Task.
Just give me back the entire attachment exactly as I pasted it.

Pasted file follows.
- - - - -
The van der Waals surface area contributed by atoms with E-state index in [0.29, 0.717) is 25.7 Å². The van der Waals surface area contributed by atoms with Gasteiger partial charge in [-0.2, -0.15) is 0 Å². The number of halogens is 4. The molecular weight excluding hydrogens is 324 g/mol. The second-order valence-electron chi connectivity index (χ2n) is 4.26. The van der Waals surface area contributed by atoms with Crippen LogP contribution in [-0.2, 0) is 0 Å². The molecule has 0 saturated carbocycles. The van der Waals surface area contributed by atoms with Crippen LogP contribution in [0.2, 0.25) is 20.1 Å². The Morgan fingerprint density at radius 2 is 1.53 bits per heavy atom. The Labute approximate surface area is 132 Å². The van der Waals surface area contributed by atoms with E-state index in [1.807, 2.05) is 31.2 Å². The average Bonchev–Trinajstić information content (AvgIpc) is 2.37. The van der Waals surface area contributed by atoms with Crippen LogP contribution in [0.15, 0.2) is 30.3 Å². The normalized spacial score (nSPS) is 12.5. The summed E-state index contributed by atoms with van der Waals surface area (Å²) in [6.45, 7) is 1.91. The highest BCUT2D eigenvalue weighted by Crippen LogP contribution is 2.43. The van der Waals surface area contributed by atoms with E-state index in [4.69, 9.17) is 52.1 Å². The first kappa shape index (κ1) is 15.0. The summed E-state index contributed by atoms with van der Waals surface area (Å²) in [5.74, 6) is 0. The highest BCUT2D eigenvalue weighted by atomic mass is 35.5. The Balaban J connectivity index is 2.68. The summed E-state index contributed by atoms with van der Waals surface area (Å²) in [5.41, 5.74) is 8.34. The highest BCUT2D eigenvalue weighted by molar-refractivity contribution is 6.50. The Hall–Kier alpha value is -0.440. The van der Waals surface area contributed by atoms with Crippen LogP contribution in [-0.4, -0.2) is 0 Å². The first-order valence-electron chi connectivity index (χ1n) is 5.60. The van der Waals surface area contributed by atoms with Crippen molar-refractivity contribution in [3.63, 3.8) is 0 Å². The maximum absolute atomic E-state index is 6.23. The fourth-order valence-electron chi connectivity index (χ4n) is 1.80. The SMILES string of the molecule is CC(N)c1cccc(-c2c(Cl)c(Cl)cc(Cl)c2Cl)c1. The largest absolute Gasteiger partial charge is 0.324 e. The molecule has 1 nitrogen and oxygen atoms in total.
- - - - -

The van der Waals surface area contributed by atoms with E-state index in [0.29, 0.717) is 25.7 Å². The van der Waals surface area contributed by atoms with Gasteiger partial charge in [-0.2, -0.15) is 0 Å². The number of halogens is 4. The molecular weight excluding hydrogens is 324 g/mol. The second-order valence-electron chi connectivity index (χ2n) is 4.26. The van der Waals surface area contributed by atoms with Crippen LogP contribution in [-0.2, 0) is 0 Å². The molecule has 0 saturated carbocycles. The van der Waals surface area contributed by atoms with Crippen LogP contribution in [0.2, 0.25) is 20.1 Å². The Morgan fingerprint density at radius 2 is 1.53 bits per heavy atom. The Labute approximate surface area is 132 Å². The van der Waals surface area contributed by atoms with E-state index in [1.807, 2.05) is 31.2 Å². The average Bonchev–Trinajstić information content (AvgIpc) is 2.37. The van der Waals surface area contributed by atoms with Crippen LogP contribution in [0.15, 0.2) is 30.3 Å². The normalized spacial score (nSPS) is 12.5. The summed E-state index contributed by atoms with van der Waals surface area (Å²) in [6.45, 7) is 1.91. The highest BCUT2D eigenvalue weighted by Crippen LogP contribution is 2.43. The van der Waals surface area contributed by atoms with E-state index in [4.69, 9.17) is 52.1 Å². The first kappa shape index (κ1) is 15.0. The summed E-state index contributed by atoms with van der Waals surface area (Å²) in [5.74, 6) is 0. The highest BCUT2D eigenvalue weighted by atomic mass is 35.5. The Balaban J connectivity index is 2.68. The summed E-state index contributed by atoms with van der Waals surface area (Å²) in [5.41, 5.74) is 8.34. The highest BCUT2D eigenvalue weighted by molar-refractivity contribution is 6.50. The Hall–Kier alpha value is -0.440. The van der Waals surface area contributed by atoms with Crippen LogP contribution in [-0.4, -0.2) is 0 Å². The first-order valence-electron chi connectivity index (χ1n) is 5.60. The van der Waals surface area contributed by atoms with Crippen molar-refractivity contribution in [3.63, 3.8) is 0 Å². The maximum absolute atomic E-state index is 6.23. The fourth-order valence-electron chi connectivity index (χ4n) is 1.80. The SMILES string of the molecule is CC(N)c1cccc(-c2c(Cl)c(Cl)cc(Cl)c2Cl)c1. The largest absolute Gasteiger partial charge is 0.324 e. The molecule has 1 nitrogen and oxygen atoms in total.